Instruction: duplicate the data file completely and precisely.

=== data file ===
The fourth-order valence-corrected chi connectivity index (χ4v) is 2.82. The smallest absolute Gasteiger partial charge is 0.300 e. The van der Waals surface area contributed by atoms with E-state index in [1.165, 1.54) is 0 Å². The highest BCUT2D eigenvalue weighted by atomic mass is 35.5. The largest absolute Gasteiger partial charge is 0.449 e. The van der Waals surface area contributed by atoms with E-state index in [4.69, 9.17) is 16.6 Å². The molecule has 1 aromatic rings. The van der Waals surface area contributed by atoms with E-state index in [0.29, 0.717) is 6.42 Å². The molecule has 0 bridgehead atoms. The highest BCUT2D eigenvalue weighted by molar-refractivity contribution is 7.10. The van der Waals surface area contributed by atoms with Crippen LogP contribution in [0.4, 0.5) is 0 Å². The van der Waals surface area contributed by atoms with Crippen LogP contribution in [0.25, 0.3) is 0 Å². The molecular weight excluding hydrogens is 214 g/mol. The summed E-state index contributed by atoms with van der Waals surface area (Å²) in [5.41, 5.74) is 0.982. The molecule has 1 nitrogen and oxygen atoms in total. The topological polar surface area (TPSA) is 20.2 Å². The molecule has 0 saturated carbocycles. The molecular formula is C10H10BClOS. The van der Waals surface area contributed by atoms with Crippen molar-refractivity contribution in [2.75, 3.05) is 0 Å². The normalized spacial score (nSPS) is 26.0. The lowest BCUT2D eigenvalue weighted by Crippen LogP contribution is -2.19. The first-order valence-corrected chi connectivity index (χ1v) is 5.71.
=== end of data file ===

The fourth-order valence-corrected chi connectivity index (χ4v) is 2.82. The smallest absolute Gasteiger partial charge is 0.300 e. The van der Waals surface area contributed by atoms with E-state index in [1.165, 1.54) is 0 Å². The highest BCUT2D eigenvalue weighted by atomic mass is 35.5. The largest absolute Gasteiger partial charge is 0.449 e. The van der Waals surface area contributed by atoms with E-state index in [4.69, 9.17) is 16.6 Å². The molecule has 1 aromatic rings. The van der Waals surface area contributed by atoms with E-state index in [0.29, 0.717) is 6.42 Å². The molecule has 0 bridgehead atoms. The highest BCUT2D eigenvalue weighted by molar-refractivity contribution is 7.10. The van der Waals surface area contributed by atoms with Crippen LogP contribution in [0.4, 0.5) is 0 Å². The van der Waals surface area contributed by atoms with Crippen LogP contribution in [0.25, 0.3) is 0 Å². The molecular weight excluding hydrogens is 214 g/mol. The summed E-state index contributed by atoms with van der Waals surface area (Å²) in [5.41, 5.74) is 0.982. The molecule has 1 nitrogen and oxygen atoms in total. The topological polar surface area (TPSA) is 20.2 Å². The molecule has 0 saturated carbocycles. The molecular formula is C10H10BClOS. The van der Waals surface area contributed by atoms with Crippen molar-refractivity contribution in [2.75, 3.05) is 0 Å². The normalized spacial score (nSPS) is 26.0. The lowest BCUT2D eigenvalue weighted by Crippen LogP contribution is -2.19. The first-order valence-corrected chi connectivity index (χ1v) is 5.71.